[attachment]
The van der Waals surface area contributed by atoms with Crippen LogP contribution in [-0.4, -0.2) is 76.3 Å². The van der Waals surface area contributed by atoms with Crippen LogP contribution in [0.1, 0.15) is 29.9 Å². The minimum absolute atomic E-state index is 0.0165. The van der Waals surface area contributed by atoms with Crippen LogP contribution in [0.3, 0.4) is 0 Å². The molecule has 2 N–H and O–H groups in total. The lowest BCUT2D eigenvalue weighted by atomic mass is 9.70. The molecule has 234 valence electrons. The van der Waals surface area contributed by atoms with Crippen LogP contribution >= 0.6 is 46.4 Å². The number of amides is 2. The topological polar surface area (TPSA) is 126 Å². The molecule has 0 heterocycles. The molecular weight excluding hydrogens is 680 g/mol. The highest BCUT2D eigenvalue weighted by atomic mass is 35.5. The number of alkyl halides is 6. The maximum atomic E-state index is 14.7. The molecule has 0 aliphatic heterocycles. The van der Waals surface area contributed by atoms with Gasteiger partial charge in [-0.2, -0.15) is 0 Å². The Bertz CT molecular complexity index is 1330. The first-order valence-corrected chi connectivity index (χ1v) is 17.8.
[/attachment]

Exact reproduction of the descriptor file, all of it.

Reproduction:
The van der Waals surface area contributed by atoms with Crippen LogP contribution in [-0.4, -0.2) is 76.3 Å². The van der Waals surface area contributed by atoms with Crippen LogP contribution in [0.1, 0.15) is 29.9 Å². The minimum absolute atomic E-state index is 0.0165. The van der Waals surface area contributed by atoms with Crippen LogP contribution in [0.3, 0.4) is 0 Å². The molecule has 2 N–H and O–H groups in total. The lowest BCUT2D eigenvalue weighted by atomic mass is 9.70. The molecule has 234 valence electrons. The van der Waals surface area contributed by atoms with Crippen LogP contribution >= 0.6 is 46.4 Å². The number of amides is 2. The topological polar surface area (TPSA) is 126 Å². The molecule has 0 heterocycles. The molecular weight excluding hydrogens is 680 g/mol. The highest BCUT2D eigenvalue weighted by atomic mass is 35.5. The number of alkyl halides is 6. The maximum atomic E-state index is 14.7. The molecule has 0 aliphatic heterocycles. The van der Waals surface area contributed by atoms with Gasteiger partial charge in [-0.2, -0.15) is 0 Å². The Bertz CT molecular complexity index is 1330. The first-order valence-corrected chi connectivity index (χ1v) is 17.8.